On the long journey to retirement, eventually you will be faced with perhaps the most important question of all: when should you actually retire? After decades of saving and investing, you will hopefully notice that your Self-Directed IRA is full of investments and funds that can give you a comfortable living while you exit your work. But in the flight plan that is your retirement strategy, there may be nothing trickier than sticking that landing.
What’s more, the concept of “retirement age” is always changing. It used to be when people could collect social security. But as the average lifespan has improved, the idea of retiring at age 62 sounds more like early retirement than ever. Let’s look at some of the most important age milestones in your Self-Directed IRA strategy and see when the timing might make sense for you:
Important Retirement and Self-Directed IRA Milestones
To give you the proper context for what retirement age really is, here are some of the most important milestones:
- Age 59 ½: At this age, you no longer have to take distribution penalties when receiving distributions from your retirement account. For many purposes, this is “retirement age” for people who already have lots of money in their Self-Directed IRA and are ready to start taking those distributions.
- Age 70 ½: The age at which you are required to begin taking minimum distributions—known as Required Minimum Distributions (RMDs)—from your retirement.
For most people, this at least provides a window for retirement goals. You do not have to start taking distributions at age 59 ½, for example; you can still go on collecting money in your retirement accounts, so you have more money in them when you are required to take those distributions out about a decade later.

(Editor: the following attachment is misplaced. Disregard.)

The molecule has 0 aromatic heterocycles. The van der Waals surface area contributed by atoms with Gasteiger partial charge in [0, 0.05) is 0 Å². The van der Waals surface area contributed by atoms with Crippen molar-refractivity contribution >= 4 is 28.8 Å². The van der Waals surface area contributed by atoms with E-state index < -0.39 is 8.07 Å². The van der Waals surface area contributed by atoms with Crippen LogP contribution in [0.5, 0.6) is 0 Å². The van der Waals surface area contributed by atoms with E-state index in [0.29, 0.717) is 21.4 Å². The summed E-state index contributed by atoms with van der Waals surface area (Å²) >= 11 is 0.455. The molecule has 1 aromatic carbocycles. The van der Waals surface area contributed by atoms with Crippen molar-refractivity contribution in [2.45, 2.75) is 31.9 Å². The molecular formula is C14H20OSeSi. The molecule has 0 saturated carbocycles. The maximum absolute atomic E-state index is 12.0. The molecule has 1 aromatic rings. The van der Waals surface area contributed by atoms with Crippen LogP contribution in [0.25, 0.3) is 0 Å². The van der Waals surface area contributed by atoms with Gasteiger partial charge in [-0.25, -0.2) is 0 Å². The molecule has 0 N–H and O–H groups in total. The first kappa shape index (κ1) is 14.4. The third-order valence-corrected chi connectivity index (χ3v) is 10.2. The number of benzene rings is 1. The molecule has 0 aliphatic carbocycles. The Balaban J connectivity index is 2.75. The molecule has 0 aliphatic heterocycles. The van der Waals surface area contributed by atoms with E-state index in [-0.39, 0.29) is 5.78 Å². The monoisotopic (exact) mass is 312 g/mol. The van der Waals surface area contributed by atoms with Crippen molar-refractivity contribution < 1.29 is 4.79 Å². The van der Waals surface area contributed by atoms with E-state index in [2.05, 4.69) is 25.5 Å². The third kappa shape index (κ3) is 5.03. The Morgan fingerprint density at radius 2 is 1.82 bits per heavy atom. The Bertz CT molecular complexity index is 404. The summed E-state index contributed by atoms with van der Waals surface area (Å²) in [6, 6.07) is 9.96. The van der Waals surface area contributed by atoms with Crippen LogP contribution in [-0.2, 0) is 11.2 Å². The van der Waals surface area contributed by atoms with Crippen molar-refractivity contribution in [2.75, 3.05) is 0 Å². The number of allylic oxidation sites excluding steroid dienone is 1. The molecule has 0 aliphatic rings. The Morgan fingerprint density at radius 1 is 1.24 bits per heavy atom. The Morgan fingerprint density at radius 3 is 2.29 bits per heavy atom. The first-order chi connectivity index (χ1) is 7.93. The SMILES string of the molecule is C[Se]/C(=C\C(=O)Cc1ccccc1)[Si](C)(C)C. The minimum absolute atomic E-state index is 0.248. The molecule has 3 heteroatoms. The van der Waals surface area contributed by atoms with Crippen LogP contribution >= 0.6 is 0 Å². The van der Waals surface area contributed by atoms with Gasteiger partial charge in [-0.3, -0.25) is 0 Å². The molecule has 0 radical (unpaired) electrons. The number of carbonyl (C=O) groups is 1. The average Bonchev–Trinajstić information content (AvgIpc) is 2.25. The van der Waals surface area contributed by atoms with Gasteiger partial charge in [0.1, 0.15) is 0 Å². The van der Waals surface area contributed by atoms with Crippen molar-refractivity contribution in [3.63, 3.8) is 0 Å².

The Circumstances of Retirement
Of course, the actual age of retirement may be completely different for some people. There are gung-ho investors who minimize their spending for early retirement, known as the Financial Independence / Retire Early (FIRE) movement. Many of these individuals can retire in their 30s and even 40s.
But such a lifestyle would require extreme sacrifice and an early start. If you need to catch up on your retirement goals, you can even take advantage of higher limits as you age. For example, in 2019, the total contributions toward Traditional IRAs and Roth IRAs are $6,000 allowable for people under 50. But if you are 50 and older, you can contribute up to $7,000.
This goes to show that the circumstances for retirement will be different for everyone. And for many, it’s not an age that determines when you should retire, but rather an investment number.
The “4%” rule refers to the time at which you hit financial independence. Theoretically, once you reach a point where 4% of your net investments equal your living expenses, you then have a nest egg large enough to sustain your lifestyle in retirement. The FIRE movement often focuses on this 4% rule to retire as quickly as possible.
With well-placed investments, you should hopefully make more than 4% average every year on your investments. And with a Self-Directed IRA, you can also supplement your overall investments with cash flow from a real estate investment. But the idea of focusing on an amount of money rather than an age makes sense for many.
It’s good to set goals for yourself, especially ambitious ones. But there is not any magic number in which you will know you are perfectly ready for retirement. It ultimately comes down to strategy. What kind of retirement do you want to have, and when will you be ready to start enjoying it?